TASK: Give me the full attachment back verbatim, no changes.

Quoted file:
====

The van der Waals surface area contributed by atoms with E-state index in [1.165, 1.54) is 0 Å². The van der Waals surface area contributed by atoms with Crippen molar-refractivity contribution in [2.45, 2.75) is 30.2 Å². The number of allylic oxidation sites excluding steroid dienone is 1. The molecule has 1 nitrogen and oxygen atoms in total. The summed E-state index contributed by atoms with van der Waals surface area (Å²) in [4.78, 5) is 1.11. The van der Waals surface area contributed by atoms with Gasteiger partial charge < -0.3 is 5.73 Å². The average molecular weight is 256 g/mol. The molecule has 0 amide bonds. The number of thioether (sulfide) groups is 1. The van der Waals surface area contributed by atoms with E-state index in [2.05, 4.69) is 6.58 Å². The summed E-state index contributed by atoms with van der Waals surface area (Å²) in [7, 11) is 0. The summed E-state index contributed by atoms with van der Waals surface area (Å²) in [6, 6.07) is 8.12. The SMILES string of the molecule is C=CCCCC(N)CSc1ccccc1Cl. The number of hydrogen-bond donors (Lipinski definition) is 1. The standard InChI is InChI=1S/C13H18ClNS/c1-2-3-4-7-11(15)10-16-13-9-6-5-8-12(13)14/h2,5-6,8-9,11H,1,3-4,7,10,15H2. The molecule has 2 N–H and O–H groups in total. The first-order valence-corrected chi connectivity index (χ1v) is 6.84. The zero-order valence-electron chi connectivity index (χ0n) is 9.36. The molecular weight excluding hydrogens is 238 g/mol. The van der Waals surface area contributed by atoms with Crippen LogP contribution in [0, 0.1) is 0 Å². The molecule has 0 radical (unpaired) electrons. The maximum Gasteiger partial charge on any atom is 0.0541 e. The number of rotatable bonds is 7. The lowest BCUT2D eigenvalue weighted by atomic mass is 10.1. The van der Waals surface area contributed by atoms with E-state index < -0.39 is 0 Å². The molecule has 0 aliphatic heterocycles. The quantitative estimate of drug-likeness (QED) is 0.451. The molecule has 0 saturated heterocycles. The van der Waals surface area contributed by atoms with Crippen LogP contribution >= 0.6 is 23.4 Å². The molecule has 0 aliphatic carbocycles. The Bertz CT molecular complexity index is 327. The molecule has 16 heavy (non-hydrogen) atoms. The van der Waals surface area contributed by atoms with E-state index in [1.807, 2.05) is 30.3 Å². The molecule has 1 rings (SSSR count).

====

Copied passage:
The van der Waals surface area contributed by atoms with E-state index in [1.165, 1.54) is 0 Å². The van der Waals surface area contributed by atoms with Crippen molar-refractivity contribution in [2.45, 2.75) is 30.2 Å². The number of allylic oxidation sites excluding steroid dienone is 1. The molecule has 1 nitrogen and oxygen atoms in total. The summed E-state index contributed by atoms with van der Waals surface area (Å²) in [4.78, 5) is 1.11. The van der Waals surface area contributed by atoms with Gasteiger partial charge < -0.3 is 5.73 Å². The average molecular weight is 256 g/mol. The molecule has 0 amide bonds. The number of thioether (sulfide) groups is 1. The van der Waals surface area contributed by atoms with E-state index in [2.05, 4.69) is 6.58 Å². The summed E-state index contributed by atoms with van der Waals surface area (Å²) in [7, 11) is 0. The summed E-state index contributed by atoms with van der Waals surface area (Å²) in [6, 6.07) is 8.12. The SMILES string of the molecule is C=CCCCC(N)CSc1ccccc1Cl. The number of hydrogen-bond donors (Lipinski definition) is 1. The standard InChI is InChI=1S/C13H18ClNS/c1-2-3-4-7-11(15)10-16-13-9-6-5-8-12(13)14/h2,5-6,8-9,11H,1,3-4,7,10,15H2. The molecule has 2 N–H and O–H groups in total. The first-order valence-corrected chi connectivity index (χ1v) is 6.84. The zero-order valence-electron chi connectivity index (χ0n) is 9.36. The molecular weight excluding hydrogens is 238 g/mol. The van der Waals surface area contributed by atoms with Crippen LogP contribution in [0, 0.1) is 0 Å². The molecule has 0 radical (unpaired) electrons. The maximum Gasteiger partial charge on any atom is 0.0541 e. The number of rotatable bonds is 7. The lowest BCUT2D eigenvalue weighted by atomic mass is 10.1. The van der Waals surface area contributed by atoms with E-state index < -0.39 is 0 Å². The molecule has 0 aliphatic heterocycles. The quantitative estimate of drug-likeness (QED) is 0.451. The molecule has 0 saturated heterocycles. The van der Waals surface area contributed by atoms with Crippen LogP contribution >= 0.6 is 23.4 Å². The molecule has 0 aliphatic carbocycles. The Bertz CT molecular complexity index is 327. The molecule has 16 heavy (non-hydrogen) atoms. The van der Waals surface area contributed by atoms with E-state index in [1.807, 2.05) is 30.3 Å². The molecule has 1 rings (SSSR count).